William Kaelin, Peter Ratcliffe and Gregg Semenza had described how a cell senses and adapts to the level of oxygen available
William Kaelin, Peter Ratcliffe and Gregg Semenza have been awarded this year’s Nobel Prize in Physiology or Medicine for describing how a cell senses and adapts to the level of oxygen available.
William Kaelin is at the Dana-Farber Cancer Institute in Boston, Peter Ratcliffe is from University of Oxford in the United Kingdom and Gregg Semenza is at Johns Hopkins University School of Medicine in Baltimore.
Semenza was studying the EPO gene for the hormone erythropoietin and found a specific DNA segment next to the gene which mediates the cell’s response to oxygen.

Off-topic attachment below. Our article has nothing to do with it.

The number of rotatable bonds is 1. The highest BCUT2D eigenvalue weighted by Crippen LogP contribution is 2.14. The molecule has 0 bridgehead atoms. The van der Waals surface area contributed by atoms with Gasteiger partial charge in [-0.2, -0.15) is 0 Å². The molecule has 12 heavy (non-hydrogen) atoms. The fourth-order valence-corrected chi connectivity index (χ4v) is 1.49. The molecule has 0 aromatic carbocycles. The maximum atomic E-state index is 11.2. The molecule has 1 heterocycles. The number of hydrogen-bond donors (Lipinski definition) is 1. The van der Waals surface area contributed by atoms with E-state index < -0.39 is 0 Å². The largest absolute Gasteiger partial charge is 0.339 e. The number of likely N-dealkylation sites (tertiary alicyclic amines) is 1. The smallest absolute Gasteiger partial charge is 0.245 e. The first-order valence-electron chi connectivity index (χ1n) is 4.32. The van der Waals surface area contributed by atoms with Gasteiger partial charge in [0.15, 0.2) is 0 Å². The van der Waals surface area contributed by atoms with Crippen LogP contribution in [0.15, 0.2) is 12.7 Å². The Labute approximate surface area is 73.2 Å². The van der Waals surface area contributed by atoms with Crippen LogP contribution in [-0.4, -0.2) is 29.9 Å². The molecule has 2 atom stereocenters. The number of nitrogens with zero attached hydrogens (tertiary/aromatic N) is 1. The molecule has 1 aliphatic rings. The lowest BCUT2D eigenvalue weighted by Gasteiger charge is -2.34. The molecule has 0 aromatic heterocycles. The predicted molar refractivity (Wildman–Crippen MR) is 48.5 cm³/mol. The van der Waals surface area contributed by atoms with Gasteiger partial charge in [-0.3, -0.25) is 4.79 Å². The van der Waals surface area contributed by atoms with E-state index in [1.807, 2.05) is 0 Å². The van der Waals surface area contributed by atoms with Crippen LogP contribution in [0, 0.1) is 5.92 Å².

A protein complex, which he called hypoxia-inducible factor (HIF), attached itself to this DNA segment based on the level of oxygen in the environment. When oxygen levels are low, the amount of HIF increases.
Ratcliffe also studied the EPO gene. At this time, Kaelin was studying von Hippel-Lindau’s disease, which leads to increased risk of certain cancers. He found that cancer cells lacking a functional VHL gene express abnormally high levels of hypoxia-regulated genes.
The new knowledge would help to treat major diseases like cancer and anaemia. At the press meeting organised to announce the prize, Randall Johnson of Karolinska Institute, who is on the Nobel Prize selection committee explained that the understanding is already being used.
For example, a treatment for anaemia is already under clinical trial in China. This treatment depends on increasing HIF expression to treat anaemia.
The award is for 9 million Swedish Kroner and would be divided equally among the three researchers.
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